How Do We Measure the Cost of Waste?

Saturday, November 13, 2010

There is a saying in Yorkshire “Where there’s muck there’s brass” which means that muck or waste is expensive to create and to clean up. 

Improvement science provides the theory, techniques and tools to reduce the cost of waste and to re-invest the savings in further improvement.  But how much does waste cost us? How much can we expect to release to re-invest?  The answer is deceptively simple to work out and decidedly alarming when we do.

We start with the conventional measurement of cost – the expenses – be they materials, direct labour, indirect labour, whatever. We just add up all the costs for a period of time to give the total spend – let us call that the stage cost. The next step requires some new thinking – it requires looking from the perspective of the job or customer – and following the path backwards from the intended outcome, recording what was done, how much resource-time and material it required and how much that required work actually cost.  This is what one satisfied customer is prepared to pay for; so let us call this the required stream cost. We now just multiply the output or activity for the period of time by the required stream cost and we will call that the total stream cost. We now just compare the stage cost and the stream cost – the difference is the cost of waste – the cost of all the resources consumed that did not contribute to the intended outcome. The difference is usually large; the stream cost is typically only 20%-50% of the stage cost!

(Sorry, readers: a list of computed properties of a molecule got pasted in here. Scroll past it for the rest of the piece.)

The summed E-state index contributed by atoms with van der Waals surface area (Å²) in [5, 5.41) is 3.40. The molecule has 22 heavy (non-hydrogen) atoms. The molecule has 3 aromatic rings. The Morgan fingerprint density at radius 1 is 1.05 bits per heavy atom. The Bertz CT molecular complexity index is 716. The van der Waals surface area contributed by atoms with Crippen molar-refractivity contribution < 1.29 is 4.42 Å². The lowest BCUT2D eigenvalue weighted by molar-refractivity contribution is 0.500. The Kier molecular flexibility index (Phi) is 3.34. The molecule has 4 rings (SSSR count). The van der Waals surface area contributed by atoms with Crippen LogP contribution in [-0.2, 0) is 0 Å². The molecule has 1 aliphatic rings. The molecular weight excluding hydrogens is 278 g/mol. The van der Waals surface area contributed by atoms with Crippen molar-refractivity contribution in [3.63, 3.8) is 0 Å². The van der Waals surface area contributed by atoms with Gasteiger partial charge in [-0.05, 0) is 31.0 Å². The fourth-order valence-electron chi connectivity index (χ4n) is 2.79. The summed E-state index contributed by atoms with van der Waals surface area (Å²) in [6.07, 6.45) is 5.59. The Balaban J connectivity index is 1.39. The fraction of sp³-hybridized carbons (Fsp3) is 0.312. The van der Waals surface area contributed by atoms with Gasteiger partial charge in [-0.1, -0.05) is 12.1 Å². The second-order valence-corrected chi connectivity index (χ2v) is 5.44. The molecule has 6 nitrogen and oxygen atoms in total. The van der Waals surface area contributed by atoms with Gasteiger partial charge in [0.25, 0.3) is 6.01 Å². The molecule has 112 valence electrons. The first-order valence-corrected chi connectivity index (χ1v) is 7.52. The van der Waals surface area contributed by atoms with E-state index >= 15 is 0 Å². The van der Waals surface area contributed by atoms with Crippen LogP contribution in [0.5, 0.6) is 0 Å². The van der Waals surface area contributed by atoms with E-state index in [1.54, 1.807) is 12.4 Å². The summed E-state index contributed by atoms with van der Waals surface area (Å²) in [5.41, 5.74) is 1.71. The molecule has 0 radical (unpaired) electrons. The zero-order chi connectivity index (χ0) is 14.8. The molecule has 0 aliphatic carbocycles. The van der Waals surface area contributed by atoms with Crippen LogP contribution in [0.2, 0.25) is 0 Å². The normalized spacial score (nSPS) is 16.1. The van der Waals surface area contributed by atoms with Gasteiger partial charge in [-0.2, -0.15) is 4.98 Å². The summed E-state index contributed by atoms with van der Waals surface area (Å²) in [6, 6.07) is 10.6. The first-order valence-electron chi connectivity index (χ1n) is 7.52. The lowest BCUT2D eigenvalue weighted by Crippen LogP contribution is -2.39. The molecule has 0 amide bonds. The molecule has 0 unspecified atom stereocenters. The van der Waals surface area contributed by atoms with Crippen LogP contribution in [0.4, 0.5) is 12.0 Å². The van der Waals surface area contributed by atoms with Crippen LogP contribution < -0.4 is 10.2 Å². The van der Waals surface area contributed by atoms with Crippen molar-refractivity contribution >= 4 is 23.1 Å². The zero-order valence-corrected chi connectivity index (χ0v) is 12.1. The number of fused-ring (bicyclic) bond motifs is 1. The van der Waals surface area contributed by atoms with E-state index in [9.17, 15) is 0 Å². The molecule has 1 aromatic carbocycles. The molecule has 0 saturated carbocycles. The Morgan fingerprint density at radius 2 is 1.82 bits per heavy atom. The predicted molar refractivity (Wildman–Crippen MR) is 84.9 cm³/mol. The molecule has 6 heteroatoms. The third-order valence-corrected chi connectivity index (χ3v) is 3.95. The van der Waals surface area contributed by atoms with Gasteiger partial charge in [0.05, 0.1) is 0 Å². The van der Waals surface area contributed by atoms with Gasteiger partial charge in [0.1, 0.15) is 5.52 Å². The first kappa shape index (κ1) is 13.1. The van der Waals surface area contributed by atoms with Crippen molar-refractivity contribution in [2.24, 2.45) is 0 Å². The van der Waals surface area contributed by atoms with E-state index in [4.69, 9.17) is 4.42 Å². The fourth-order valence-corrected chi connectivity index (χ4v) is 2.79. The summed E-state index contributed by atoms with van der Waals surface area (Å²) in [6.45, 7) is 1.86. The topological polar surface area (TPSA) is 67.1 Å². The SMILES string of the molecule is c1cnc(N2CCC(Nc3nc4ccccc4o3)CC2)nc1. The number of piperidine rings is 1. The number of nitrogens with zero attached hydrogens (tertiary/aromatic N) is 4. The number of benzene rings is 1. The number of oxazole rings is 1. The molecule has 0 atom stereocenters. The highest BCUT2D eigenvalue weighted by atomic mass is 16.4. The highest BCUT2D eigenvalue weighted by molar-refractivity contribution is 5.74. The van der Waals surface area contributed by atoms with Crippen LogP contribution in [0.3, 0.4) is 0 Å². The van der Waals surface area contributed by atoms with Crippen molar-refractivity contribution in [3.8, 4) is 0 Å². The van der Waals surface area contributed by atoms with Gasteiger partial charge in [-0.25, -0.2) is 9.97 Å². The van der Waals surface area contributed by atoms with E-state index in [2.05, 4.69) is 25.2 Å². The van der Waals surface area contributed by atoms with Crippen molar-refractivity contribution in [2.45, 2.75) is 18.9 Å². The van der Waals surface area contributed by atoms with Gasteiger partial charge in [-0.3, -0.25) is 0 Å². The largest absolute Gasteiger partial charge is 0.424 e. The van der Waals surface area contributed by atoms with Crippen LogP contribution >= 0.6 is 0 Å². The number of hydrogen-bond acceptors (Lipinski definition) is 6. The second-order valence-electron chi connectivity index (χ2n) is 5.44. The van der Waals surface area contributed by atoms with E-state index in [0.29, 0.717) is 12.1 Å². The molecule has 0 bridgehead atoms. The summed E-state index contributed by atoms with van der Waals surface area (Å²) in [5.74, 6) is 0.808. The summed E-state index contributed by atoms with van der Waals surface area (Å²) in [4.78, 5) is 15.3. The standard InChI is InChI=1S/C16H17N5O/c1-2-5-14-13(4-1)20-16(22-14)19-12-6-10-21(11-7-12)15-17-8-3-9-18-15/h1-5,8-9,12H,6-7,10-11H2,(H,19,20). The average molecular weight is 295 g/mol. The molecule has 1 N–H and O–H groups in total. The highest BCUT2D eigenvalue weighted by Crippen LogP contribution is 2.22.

This may sound unbelieveable but it is true – and the only way to prove it to go and observe the process and do the calculation – just looking at our conventional finanical reports will not give us the answer.  Once we do this simple experiment we will see the opportunity that Improvement Science offers – to reduce the cost of waste in a planned and predictable manner.

But if we are not prepared to challenge our assumptions by testing them against reality then we will deny ourselves that opportunity. The choice is ours.

One of the commonest assumptions we make is called the Flaw of Averages: the assumption that it is always valid to use averages when developing business cases. This assumption is incorrect.  But it is not immediately obvious why it is incorrect and the explanation sounds counter-intuitive. So, one way to illustrate is with a real example and here is one that has been created using a process simulation tool – virtual reality: